Telstra is relying on the public and its contractors to report pits suspected to be infested with deadly asbestos material, because records of all of the company's pit and duct infrastructure do not go back far enough to cover all the pits, Telstra's chief risk officer Kate Hughes has said.
In late May, following community concern over absestos handling, Telstra downed tools over work its contractors and subcontractors were doing on remediation of pit and duct infrastructure across the country in preparation for NBN Co equipment. This work was required because NBN Co's equipment doesn't fit into the existing pits and ducts.
Work on the pits recommenced in August, after Telstra had retrained contractors, deployed specialists out into the field to oversee remediation work, and the company overhauled its community communication procedures ahead of any remediation work being done in a particular area. The company is currently only allowing contractors with Class B asbestos-handling licences to work on the pits, and Telstra itself will hold off putting its own workers back out in the field until it gets a Class B licence.
Given the scale of Telstra's network, Hughes told a National Absestos Forum in Sydney today that Telstra does have an asbestos register in place to locate and prioritise those pits that have asbestos in them, but the records do not go back far enough to cover all pits and ducts in the Telstra network.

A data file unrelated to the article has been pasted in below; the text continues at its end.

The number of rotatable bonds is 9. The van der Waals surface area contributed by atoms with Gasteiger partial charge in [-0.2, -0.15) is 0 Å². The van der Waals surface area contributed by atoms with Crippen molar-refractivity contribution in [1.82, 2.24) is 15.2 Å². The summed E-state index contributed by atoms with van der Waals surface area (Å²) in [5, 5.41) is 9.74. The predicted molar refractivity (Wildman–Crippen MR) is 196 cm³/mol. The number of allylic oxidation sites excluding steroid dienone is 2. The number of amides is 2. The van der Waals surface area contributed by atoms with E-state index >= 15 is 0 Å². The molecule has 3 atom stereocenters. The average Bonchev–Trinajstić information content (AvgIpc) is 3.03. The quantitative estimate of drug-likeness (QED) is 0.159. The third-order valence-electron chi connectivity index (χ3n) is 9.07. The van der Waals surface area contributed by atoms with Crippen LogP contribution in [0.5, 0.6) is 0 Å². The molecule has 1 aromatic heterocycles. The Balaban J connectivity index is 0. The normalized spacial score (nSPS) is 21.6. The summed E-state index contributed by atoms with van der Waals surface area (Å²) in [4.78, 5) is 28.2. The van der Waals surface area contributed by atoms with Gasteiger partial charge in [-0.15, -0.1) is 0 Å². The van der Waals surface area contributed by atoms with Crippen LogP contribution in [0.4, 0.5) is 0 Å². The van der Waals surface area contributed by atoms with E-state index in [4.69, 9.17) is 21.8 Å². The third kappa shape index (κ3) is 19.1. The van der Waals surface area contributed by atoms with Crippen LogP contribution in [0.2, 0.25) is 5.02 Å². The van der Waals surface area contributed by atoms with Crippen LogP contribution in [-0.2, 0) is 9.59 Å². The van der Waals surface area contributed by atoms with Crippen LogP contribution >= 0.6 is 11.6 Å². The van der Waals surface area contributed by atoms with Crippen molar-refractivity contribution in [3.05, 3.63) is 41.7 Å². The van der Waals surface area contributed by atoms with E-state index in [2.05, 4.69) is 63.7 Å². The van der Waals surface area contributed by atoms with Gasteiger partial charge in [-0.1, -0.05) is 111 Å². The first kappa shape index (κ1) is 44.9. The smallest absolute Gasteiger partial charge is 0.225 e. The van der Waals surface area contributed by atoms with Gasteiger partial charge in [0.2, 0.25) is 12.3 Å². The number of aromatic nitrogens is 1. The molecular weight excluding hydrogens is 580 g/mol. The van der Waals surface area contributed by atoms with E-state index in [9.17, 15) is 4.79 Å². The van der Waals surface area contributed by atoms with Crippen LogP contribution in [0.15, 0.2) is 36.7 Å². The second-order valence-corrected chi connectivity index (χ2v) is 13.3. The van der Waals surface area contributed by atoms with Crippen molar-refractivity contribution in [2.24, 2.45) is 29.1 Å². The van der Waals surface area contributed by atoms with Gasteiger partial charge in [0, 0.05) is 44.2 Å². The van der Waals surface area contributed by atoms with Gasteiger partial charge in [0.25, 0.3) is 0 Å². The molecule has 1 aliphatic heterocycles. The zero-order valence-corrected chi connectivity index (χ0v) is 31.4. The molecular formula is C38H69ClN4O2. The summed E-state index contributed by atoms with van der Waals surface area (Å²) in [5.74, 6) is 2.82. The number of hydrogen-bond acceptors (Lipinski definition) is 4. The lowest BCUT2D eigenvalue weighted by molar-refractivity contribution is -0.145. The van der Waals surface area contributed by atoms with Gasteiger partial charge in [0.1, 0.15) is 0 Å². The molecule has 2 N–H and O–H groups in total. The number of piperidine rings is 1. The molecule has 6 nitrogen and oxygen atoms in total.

"We do have an asbestos register. Unfortunately when, and it dates back to when we were the Post-Master General, and many of those pits were first laid, none of those records were kept of the content of those pits, and there are literally millions of them," Hughes said.
"Every time we find one containing asbestos containing material, we add it to the register."
Hughes said that if the public does notice a pit in poor condition, it should be reported to Telstra so the company can prioritise it to be assessed for asbestos.
"Unless people tell us about the pits, because there are so many, we can't always assess and prioritise them."
Hughes said Telstra was "very supportive" of the establishment of a telco industry standard for asbestos management.
Hughes said that the asbestos issue first popped up in her first two months in the Chief Risk Officer role, and it was a "baptism of fire". She said that prior to the incident she was unaware of what pits or ducts were, but said she eventually got "neck deep" in the issue.
Although Telstra took full responsibility for the asbestos problem, Hughes said that the company could not prepare for all events and risks it could potentially encounter. She recalled a recent incident of an explosion in a pit in suburban Melbourne that the company could not foresee.
Unbeknownst to us, a natural gas leak, we don't know where from, had caused a build up of gas in our pit and pipe network. A crow, flew into a transformer on a pole above our pit which caused a spark which ignited the gas, which caused an explosion," she said.
"At least one pit was damaged and the fire spread across the footpath, the nature strip and the roadway.
"We are always quite prepared for this. We have safety procedures for managing gas in our network. We're prepared for it. Unfortunately we can't predict where gas leaks will occur and we certainly can't prepare for birds flying into our transformers."